With tales of death and destruction increasing rather than diminishing, and Britain experiencing her share of tragedy recently, but hopefully with a reduction in the world’s nuclear weapons approaching, we can only hope that, from the angle of cars and motoring sport, 1988 will be at least as enjoyable as 1987 has been.
Formula One should be as enthralling as it has been for many years, most other forms of racing are in a healthy state, Group A rally cars are not to be despised, and intriguing new road-cars can be expected to surface during the coming year — with four-wheel drive, four-wheel-steering (first seen on a chassis which surfaced in Balham, London, of all places, some 65 years ago) and anti-lock braking to the fore.
Cars can be expected to continue to improve, especially in terms of fuel economy and safety, but will speed-limits be raised accordingly? Traffic congestion will no doubt continue to get worse!
We note that, in London, the nightly stop-go-stop progression along Western Avenue has grown more acute since we rust referred to it, and that this clog-up now also prevails beside Northolt aerodrome because commuters to Hillingdon and Ruislip are presented with a crossing controlled by traffic lights; an underpass or flyover would pay dividends in time saved and tempers relaxed. As it is, it takes as long to drive from the City of London to the start of the M40 as it will to cross by tunnel from England to France if and when the Channel Tunnel opens in the 1990s.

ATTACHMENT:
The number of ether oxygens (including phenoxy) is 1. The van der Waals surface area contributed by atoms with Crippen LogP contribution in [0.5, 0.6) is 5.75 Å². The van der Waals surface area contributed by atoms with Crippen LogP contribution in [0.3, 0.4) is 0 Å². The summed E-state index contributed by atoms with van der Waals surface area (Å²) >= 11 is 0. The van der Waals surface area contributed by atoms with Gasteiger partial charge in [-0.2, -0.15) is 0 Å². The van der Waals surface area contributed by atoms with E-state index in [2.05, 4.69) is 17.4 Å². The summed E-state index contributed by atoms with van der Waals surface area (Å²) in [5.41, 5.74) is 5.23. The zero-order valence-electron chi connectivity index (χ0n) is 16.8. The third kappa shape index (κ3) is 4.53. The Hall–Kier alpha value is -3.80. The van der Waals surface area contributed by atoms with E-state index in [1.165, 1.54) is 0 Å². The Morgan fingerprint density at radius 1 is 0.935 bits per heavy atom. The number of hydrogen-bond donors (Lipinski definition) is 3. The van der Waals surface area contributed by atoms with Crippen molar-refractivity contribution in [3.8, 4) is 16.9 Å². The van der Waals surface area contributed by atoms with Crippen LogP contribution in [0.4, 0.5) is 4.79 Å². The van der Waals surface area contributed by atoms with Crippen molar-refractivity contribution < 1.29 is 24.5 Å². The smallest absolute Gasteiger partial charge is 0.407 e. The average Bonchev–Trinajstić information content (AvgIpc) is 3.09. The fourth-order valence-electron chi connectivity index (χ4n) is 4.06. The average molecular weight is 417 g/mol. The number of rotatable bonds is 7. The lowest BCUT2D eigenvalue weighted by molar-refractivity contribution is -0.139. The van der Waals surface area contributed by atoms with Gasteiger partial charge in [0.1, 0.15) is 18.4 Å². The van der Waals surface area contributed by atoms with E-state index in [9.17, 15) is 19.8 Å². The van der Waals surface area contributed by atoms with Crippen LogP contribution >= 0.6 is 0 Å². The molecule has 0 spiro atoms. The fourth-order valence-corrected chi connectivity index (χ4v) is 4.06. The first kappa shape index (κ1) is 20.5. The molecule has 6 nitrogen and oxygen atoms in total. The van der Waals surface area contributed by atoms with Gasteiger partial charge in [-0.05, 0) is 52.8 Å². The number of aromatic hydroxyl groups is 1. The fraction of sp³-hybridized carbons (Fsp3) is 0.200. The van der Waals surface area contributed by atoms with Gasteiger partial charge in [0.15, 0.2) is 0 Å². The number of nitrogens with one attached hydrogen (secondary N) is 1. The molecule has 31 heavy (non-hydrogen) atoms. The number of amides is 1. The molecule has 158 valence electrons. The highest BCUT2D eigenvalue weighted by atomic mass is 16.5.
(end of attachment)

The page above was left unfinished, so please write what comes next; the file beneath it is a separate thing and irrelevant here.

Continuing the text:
Reduced congestion is one motoring improvement, as distinct from car improvement, we would like to see achieved in 1988. Another is less persecution of vehicle-users, whose cars are now clamped, towed away, spot-checked and radared with increasing frequency. Those radar guns, called in because they were deemed inaccurate and the cause of a great many dubious prosecutions for speeding, are, we hear, to be reintroduced by police in Gwent. So drivers’ rights must be watched closely in the New Year.
Nevertheless, we hope for a happy 1988 in the belief that some of the gloom of the present day and age is the product of the daily media, both television and newsprint.
The Wall Street collapse caused a shudder among those who know the implications of the 1929-30 financial crash (which had its influence in mediocre car design and in the spawning of tiny economy baby-cars thereafter) and came remarkably soon after the computerisation of the London Stock Exchange had been widely praised; the recovery of Jaguar under Sir John Egan has been followed surprisingly quickly by news that all is not well, moneywise, in that direction; although still winning long-distance races, Porsche, the ideal of most young executives and many other discerning drivers who reckon to know a well-engineered, desirable car when they encounter one, is also under a media cloud, as it approaches some sort of “end-of-the-road” with its existing models— the only way to see the Porsche System at a viable price, we are told, is to purchase a Seat and raise its bonnet; the BP shares-sale, publicised to the skies, went as flat as a punctured tyre; and so it goes on.
Some of this must surely be hysterical media-thinking? We recommend you to try to make your own judgments in the forthcoming year, and enjoy your driving on what uncongested roads remain. So we can wish you, with some reservations, the traditional Happy New Year.